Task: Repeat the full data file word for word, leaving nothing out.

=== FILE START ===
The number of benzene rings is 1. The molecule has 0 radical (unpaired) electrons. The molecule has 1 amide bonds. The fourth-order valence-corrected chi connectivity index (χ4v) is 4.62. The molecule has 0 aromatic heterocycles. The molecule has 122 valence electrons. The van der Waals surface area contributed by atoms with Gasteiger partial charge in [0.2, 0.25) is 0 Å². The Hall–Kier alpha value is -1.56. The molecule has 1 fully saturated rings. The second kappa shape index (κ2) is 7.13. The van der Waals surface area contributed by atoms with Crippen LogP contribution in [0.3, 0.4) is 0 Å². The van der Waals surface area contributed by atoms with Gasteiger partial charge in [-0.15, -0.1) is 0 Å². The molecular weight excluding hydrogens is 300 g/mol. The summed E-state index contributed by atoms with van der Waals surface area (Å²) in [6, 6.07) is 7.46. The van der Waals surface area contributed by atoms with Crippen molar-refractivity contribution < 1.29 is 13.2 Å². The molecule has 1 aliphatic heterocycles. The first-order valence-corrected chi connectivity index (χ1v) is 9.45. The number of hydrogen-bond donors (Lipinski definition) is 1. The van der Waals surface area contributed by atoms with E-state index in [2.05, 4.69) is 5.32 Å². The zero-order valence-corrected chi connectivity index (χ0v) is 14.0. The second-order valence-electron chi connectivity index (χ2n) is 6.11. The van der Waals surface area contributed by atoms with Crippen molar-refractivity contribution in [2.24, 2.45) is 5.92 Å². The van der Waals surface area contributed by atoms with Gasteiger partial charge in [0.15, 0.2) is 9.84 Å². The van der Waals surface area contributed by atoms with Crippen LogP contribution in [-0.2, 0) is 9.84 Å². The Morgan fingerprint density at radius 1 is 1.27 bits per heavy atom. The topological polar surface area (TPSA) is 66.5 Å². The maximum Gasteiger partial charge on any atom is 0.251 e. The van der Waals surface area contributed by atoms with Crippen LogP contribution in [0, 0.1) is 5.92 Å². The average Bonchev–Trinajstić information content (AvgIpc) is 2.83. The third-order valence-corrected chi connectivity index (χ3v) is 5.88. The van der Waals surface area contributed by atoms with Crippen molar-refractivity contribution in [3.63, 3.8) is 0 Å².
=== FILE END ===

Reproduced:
The number of benzene rings is 1. The molecule has 0 radical (unpaired) electrons. The molecule has 1 amide bonds. The fourth-order valence-corrected chi connectivity index (χ4v) is 4.62. The molecule has 0 aromatic heterocycles. The molecule has 122 valence electrons. The van der Waals surface area contributed by atoms with Gasteiger partial charge in [0.2, 0.25) is 0 Å². The Hall–Kier alpha value is -1.56. The molecule has 1 fully saturated rings. The second kappa shape index (κ2) is 7.13. The van der Waals surface area contributed by atoms with Crippen LogP contribution in [0.3, 0.4) is 0 Å². The van der Waals surface area contributed by atoms with Gasteiger partial charge in [-0.15, -0.1) is 0 Å². The molecular weight excluding hydrogens is 300 g/mol. The summed E-state index contributed by atoms with van der Waals surface area (Å²) in [6, 6.07) is 7.46. The van der Waals surface area contributed by atoms with Crippen molar-refractivity contribution < 1.29 is 13.2 Å². The molecule has 1 aliphatic heterocycles. The first-order valence-corrected chi connectivity index (χ1v) is 9.45. The number of hydrogen-bond donors (Lipinski definition) is 1. The van der Waals surface area contributed by atoms with E-state index in [2.05, 4.69) is 5.32 Å². The zero-order valence-corrected chi connectivity index (χ0v) is 14.0. The second-order valence-electron chi connectivity index (χ2n) is 6.11. The van der Waals surface area contributed by atoms with Crippen molar-refractivity contribution in [2.24, 2.45) is 5.92 Å². The van der Waals surface area contributed by atoms with Gasteiger partial charge in [0.15, 0.2) is 9.84 Å². The van der Waals surface area contributed by atoms with Crippen LogP contribution in [-0.2, 0) is 9.84 Å². The Morgan fingerprint density at radius 1 is 1.27 bits per heavy atom. The topological polar surface area (TPSA) is 66.5 Å². The maximum Gasteiger partial charge on any atom is 0.251 e. The van der Waals surface area contributed by atoms with Crippen LogP contribution in [0, 0.1) is 5.92 Å². The average Bonchev–Trinajstić information content (AvgIpc) is 2.83. The third-order valence-corrected chi connectivity index (χ3v) is 5.88. The van der Waals surface area contributed by atoms with Crippen molar-refractivity contribution in [3.63, 3.8) is 0 Å².